The Senate’s attempt to fix the state’s no-fault automobile insurance market passed its first hurdle Thursday with backers conceding the final product may be much different as the bill proceeds to the floor, reports Michael Peltier of the News Service of Florida.
With traditional combatants voicing concerns but choosing to fight it out later, the Senate Banking and Insurance Committee by unanimous vote approved a measure, SB 1860, that the bill’s sponsor said could reduce costs of personal injury protection insurance up to $125 million a year by reducing fraud, more closely regulating providers and limiting the kinds of treatment available to victims following a crash.
Sponsored by Sen. Joe Negron, R-Stuart, the Senate proposal takes a more surgical approach than its House counter proposal as both chambers attempt to clean up an industry that is increasingly riddled by fraud, skyrocketing claims and premium increases despite a drop in the number of crashes.
“SB 1860 reforms PIP from start to finish,” Negron told members before the vote.
Thursday’s 9-0 vote comes after hours of testimony and committee hearings over several weeks in which the committee heard from a host of players from the medical community, insurance industry and legal profession. Belying the complexity of the issue, a working group set up by Chief Financial Officer Jeff Atwater last year adjourned without reaching consensus on a comprehensive list of recommendations.
Established in the 1970s, PIP was created to offer victims of car crashes some medical assistance regardless of who caused the accident. The system pays up to $10,000 in medical costs. Changes made in 2007 to make the system less litigious may have had the opposite effect as the number of claims and payouts escalated despite a drop in the number of accidents.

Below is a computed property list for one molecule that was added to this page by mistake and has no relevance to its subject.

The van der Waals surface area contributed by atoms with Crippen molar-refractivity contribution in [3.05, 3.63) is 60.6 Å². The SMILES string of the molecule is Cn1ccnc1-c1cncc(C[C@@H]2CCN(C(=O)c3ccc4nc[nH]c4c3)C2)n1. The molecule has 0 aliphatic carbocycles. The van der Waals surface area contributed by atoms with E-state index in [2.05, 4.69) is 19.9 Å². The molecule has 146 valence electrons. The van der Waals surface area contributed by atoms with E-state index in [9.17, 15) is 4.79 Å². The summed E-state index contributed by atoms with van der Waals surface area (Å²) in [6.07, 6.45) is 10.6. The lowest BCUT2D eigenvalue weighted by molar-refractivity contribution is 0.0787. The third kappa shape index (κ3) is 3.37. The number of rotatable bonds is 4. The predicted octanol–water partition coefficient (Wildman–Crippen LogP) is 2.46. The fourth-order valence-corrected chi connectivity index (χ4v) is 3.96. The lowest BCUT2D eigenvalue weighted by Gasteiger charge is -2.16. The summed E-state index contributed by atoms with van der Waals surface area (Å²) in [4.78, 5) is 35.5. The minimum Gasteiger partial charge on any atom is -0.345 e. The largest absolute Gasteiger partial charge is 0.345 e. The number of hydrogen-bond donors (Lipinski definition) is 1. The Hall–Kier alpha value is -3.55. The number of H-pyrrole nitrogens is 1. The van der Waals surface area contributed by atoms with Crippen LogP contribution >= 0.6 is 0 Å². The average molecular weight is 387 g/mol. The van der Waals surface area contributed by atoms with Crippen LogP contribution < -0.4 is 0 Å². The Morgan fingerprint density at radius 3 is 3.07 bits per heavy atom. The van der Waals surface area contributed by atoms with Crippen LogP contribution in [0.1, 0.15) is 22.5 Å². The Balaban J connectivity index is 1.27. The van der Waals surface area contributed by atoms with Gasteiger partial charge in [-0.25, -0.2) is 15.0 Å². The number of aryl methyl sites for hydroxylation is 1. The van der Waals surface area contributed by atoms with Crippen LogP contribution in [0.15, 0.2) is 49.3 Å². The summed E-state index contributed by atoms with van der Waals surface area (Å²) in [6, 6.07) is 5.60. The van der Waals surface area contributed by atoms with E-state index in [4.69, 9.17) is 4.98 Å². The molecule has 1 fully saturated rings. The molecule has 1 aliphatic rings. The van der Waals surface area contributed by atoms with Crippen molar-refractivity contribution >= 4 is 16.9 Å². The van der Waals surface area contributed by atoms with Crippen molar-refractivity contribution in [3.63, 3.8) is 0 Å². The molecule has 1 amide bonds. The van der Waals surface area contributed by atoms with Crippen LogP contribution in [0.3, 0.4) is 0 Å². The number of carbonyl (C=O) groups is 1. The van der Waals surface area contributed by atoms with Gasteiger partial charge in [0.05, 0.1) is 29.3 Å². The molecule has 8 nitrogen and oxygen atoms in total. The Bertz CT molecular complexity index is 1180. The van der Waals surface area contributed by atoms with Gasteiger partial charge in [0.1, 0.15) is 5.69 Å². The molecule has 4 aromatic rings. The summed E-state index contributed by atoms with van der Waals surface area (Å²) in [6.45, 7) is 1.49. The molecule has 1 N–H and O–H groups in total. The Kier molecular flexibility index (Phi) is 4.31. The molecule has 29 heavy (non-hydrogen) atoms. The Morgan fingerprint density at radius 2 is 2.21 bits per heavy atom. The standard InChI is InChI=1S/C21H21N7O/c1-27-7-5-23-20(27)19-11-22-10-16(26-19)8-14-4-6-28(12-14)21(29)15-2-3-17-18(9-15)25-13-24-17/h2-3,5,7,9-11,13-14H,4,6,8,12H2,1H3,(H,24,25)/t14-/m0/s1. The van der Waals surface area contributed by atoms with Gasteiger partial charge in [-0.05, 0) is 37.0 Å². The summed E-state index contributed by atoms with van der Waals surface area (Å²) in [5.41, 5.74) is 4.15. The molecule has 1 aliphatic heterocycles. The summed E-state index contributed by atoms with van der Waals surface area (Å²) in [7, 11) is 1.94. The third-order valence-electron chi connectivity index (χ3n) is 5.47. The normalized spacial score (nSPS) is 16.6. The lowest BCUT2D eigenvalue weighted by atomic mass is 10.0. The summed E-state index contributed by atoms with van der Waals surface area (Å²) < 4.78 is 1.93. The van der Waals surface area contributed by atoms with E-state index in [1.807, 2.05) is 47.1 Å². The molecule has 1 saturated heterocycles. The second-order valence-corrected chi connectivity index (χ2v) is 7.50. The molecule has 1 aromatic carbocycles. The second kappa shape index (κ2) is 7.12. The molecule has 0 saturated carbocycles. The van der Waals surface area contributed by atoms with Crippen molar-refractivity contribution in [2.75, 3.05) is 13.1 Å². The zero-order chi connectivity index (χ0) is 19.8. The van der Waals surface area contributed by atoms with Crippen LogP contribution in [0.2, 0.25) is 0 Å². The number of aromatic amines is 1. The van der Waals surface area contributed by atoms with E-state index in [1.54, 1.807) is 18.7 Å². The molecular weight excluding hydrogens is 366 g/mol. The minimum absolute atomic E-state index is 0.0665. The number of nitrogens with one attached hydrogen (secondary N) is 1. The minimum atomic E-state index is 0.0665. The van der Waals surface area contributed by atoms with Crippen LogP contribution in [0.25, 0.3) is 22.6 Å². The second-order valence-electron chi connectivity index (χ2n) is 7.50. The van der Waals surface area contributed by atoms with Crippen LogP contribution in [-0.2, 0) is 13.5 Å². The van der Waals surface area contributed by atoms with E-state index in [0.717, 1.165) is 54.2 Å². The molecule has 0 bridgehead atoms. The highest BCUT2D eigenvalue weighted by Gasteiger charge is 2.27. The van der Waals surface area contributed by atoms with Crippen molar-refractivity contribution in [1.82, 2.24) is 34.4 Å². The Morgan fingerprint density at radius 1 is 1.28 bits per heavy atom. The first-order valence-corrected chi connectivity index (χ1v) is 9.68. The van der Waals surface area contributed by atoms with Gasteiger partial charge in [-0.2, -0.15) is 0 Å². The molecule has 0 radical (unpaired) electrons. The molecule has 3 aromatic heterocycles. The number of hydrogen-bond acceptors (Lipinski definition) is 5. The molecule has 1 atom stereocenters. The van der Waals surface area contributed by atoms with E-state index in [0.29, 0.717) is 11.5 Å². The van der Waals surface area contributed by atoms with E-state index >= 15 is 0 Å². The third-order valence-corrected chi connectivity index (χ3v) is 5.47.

Critics blame scam artists, organized crime and unscrupulous providers and profit-seeking attorneys for creating a lucrative market that is costing legitimate policyholders hundreds of millions in additional premiums every year.
To curb fraud, the Senate bill makes accident victims fill out more detailed crash reports and gives law enforcement officials the ability to attend hearings or submit affidavits to augment the crash report. The bill also requires treatment to be conducted at licensed clinics.
The bill prevents insurance companies from adding plaintiff’s attorney costs to their base rates.
Unlike the House plan (HB 119), the Senate version does not place restrictions on certain attorney fees. The Senate plan, for example, does not cap fees or eliminate the multiplier, which allows attorneys to collect additional fees based on the complexity of the case.
The Senate plan also does not require that injured motorists seek treatment at a hospital emergency room within 72 hours of the crash, a provision also included in the House proposal. Instead, the Senate plan allows patients to continue to see their private physicians.
“We want to give people peace of mind that if they are involved in an accident they will get their legitimate treatment paid for,” Negron said.
Representatives from the business community and insurance companies say they want stricter regulations to curb attorney fees but chose not to speak Thursday against the Senate plan, which faces at least one more committee stop before reaching the Senate floor.
During debate, committee chairman Sen. Garrett Richter, R-Naples, introduced a handful of amendments that would have placed fee restrictions on plaintiff lawyers and allowed insurance companies to put medical providers under oath. Both provisions have the support of business groups and insurance companies.
Though Richter withdrew the amendments, backers of tougher requirements said they will bring the issues up again before the bill reaches the floor.
“This is a priority for Florida because it is costing every driver in the state a lot of money,” Richter said. “How we try to solve it is controversial. Some want to go further. Others don’t want to go as far.”